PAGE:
Monday, March 26, 2012

Against rapture

The other day I was called as if
to a meeting where ancient streams
composing soils of flint and lime-
stone, marl and precious sea fossil
have set the stage for the most ad-
mired castles in this world, and
graced us with fruit of treasured
delicacy, by a lady wishing to find
the prettiest wines from this land
where she has lately moved. I must 
say, slowly here recuperating from
a surgery on my bloodstream, to be
invited to survey the Loire from
this perspective was like being al-
lowed to audition a class of angels.

For me the beauty of a fine wine 
lies not in its autonomous excel-
lence, but in its capacity to con-
jure the image of the civilisation 
which produced it, from the vine 
that was tended, in the ground and 
in the year of its harvest. Wines 
report to us of that degree of care 
and comprehension, and of those pa-
rameters of fortune and technique; 
and it is only natural to be drawn 
to such confluences at their most 
articulate - even, as in the case 
of the Loire, their most graceful.

I do not refuse the natural perspective
to discover that the subject of wine 
is not merely my nourishment, my 
pleasure, my reverence for achieve-
ment, but rather that it is the won-
der which is our inheritance of this 
world, of which it is so revealing.
It is not an interest of this page,
to reform the rhetoric of experts in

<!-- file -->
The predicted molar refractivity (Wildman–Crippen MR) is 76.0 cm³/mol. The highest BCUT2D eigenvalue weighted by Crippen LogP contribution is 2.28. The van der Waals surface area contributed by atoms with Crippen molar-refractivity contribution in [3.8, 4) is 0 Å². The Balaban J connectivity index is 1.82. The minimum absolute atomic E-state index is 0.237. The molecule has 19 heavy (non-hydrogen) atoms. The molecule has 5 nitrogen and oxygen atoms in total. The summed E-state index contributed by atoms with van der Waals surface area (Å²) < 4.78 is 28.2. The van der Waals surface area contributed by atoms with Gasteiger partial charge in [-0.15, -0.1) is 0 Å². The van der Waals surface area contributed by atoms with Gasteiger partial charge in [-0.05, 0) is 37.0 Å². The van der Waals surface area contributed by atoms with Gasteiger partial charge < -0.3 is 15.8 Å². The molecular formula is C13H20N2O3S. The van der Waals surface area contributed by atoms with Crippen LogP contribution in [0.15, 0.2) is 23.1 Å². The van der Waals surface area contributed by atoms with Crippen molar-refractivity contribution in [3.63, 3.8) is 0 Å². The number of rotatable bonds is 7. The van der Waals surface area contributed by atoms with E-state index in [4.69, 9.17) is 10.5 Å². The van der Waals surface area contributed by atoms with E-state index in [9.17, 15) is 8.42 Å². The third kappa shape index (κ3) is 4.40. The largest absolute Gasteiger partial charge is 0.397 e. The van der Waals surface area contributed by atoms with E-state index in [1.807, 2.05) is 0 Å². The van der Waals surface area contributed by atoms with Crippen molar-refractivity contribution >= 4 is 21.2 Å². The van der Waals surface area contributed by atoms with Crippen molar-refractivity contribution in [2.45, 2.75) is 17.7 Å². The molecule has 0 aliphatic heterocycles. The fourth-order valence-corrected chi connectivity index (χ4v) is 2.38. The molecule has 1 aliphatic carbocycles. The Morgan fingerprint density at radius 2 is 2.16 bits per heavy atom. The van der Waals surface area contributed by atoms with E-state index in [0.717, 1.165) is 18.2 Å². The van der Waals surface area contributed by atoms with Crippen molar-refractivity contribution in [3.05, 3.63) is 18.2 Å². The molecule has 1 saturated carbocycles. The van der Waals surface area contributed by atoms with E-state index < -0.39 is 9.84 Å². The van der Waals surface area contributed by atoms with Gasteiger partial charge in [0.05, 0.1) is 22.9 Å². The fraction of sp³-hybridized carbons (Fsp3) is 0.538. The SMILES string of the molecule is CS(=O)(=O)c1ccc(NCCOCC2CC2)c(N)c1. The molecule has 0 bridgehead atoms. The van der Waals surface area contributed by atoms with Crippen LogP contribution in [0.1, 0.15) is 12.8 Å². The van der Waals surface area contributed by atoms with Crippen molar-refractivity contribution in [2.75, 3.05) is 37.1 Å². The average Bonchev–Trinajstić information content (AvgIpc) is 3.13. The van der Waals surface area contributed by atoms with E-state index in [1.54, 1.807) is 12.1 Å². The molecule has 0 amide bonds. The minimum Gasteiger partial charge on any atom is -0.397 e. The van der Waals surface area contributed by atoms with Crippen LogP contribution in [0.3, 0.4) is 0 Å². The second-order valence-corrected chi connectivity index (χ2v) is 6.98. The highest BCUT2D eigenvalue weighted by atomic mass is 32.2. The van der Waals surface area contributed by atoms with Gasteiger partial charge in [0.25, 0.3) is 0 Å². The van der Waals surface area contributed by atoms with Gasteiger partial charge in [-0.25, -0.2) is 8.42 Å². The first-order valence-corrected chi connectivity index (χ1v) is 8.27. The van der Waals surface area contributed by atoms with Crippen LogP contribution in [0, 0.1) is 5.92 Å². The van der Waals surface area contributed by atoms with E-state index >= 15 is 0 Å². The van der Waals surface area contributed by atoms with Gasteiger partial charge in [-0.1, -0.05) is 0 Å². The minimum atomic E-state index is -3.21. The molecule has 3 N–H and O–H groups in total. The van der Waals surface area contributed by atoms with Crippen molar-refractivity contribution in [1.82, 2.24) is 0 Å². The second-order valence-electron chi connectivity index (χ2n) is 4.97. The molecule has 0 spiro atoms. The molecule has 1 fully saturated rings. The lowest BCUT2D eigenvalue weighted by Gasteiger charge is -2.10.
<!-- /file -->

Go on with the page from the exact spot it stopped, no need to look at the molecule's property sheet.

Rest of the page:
their guilds, evangelists in their
wallows; but there are people whom
we love to be looked out for, and a
human right to beauty in this world.

For this reason, I resist, recoil 
from praises of wine which denote a 
perfected rapture in its own being,
the mantras of merchants conditioned
by covetousness of rarity and price, 
evoking the chase of the Maltese fal-
con or the deliriums of Kundry, be-
cause at best (and there is no mis-
taking it in the glass) wine is an
analogy of something which, perfect 
or not, is still to be extracted 
to our enlightenment and to our 
consolation, recompensing labour
first of all, to the credit of its

Enlightenment, because every vintage 
we could praise for its surpassing 
elegance of proportion -- the thing 
we are always really talking about 
and truly looking for, whether we 
know it or not -- says something to 
us by happenstance of factors as
arbitrary as fine weather, of how 
much of our civilisation is contin-
gent upon variation beyond our grasp. 
And to our consolation, because 
every vintage which can be praised 
for the beauty which men have been
able to husband, glows first with
their humility

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